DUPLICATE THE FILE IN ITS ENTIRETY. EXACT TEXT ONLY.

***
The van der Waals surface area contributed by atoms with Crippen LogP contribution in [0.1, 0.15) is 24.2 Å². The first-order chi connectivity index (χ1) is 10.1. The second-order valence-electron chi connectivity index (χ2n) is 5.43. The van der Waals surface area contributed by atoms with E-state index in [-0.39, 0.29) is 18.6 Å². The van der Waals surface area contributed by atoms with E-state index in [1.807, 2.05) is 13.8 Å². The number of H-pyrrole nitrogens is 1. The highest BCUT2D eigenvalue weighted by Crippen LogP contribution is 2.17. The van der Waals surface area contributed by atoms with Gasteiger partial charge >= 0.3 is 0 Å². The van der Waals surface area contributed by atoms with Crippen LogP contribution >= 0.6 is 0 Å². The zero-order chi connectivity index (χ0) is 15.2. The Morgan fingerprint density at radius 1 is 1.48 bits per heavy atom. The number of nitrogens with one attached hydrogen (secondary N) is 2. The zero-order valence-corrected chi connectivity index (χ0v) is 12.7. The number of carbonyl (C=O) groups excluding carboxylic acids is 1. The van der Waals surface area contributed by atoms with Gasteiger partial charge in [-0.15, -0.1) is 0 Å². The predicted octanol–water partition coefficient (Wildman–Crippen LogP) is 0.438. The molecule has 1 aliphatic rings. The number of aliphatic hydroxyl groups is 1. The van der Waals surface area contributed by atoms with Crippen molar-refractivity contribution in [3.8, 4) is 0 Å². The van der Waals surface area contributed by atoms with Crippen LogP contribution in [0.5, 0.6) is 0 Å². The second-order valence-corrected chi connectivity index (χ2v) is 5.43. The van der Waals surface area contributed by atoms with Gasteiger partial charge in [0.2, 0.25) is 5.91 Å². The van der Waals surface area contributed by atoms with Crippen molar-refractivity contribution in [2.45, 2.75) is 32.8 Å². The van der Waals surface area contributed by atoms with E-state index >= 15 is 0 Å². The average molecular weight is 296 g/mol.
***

The van der Waals surface area contributed by atoms with Crippen LogP contribution in [0.1, 0.15) is 24.2 Å². The first-order chi connectivity index (χ1) is 10.1. The second-order valence-electron chi connectivity index (χ2n) is 5.43. The van der Waals surface area contributed by atoms with E-state index in [-0.39, 0.29) is 18.6 Å². The van der Waals surface area contributed by atoms with E-state index in [1.807, 2.05) is 13.8 Å². The number of H-pyrrole nitrogens is 1. The highest BCUT2D eigenvalue weighted by Crippen LogP contribution is 2.17. The van der Waals surface area contributed by atoms with Gasteiger partial charge >= 0.3 is 0 Å². The van der Waals surface area contributed by atoms with Crippen LogP contribution >= 0.6 is 0 Å². The zero-order chi connectivity index (χ0) is 15.2. The Morgan fingerprint density at radius 1 is 1.48 bits per heavy atom. The number of nitrogens with one attached hydrogen (secondary N) is 2. The zero-order valence-corrected chi connectivity index (χ0v) is 12.7. The number of carbonyl (C=O) groups excluding carboxylic acids is 1. The van der Waals surface area contributed by atoms with Gasteiger partial charge in [-0.15, -0.1) is 0 Å². The predicted octanol–water partition coefficient (Wildman–Crippen LogP) is 0.438. The molecule has 1 aliphatic rings. The number of aliphatic hydroxyl groups is 1. The van der Waals surface area contributed by atoms with Crippen molar-refractivity contribution in [3.8, 4) is 0 Å². The van der Waals surface area contributed by atoms with Crippen LogP contribution in [0.5, 0.6) is 0 Å². The second-order valence-corrected chi connectivity index (χ2v) is 5.43. The van der Waals surface area contributed by atoms with Gasteiger partial charge in [0.2, 0.25) is 5.91 Å². The van der Waals surface area contributed by atoms with Crippen molar-refractivity contribution in [2.45, 2.75) is 32.8 Å². The van der Waals surface area contributed by atoms with E-state index >= 15 is 0 Å². The average molecular weight is 296 g/mol.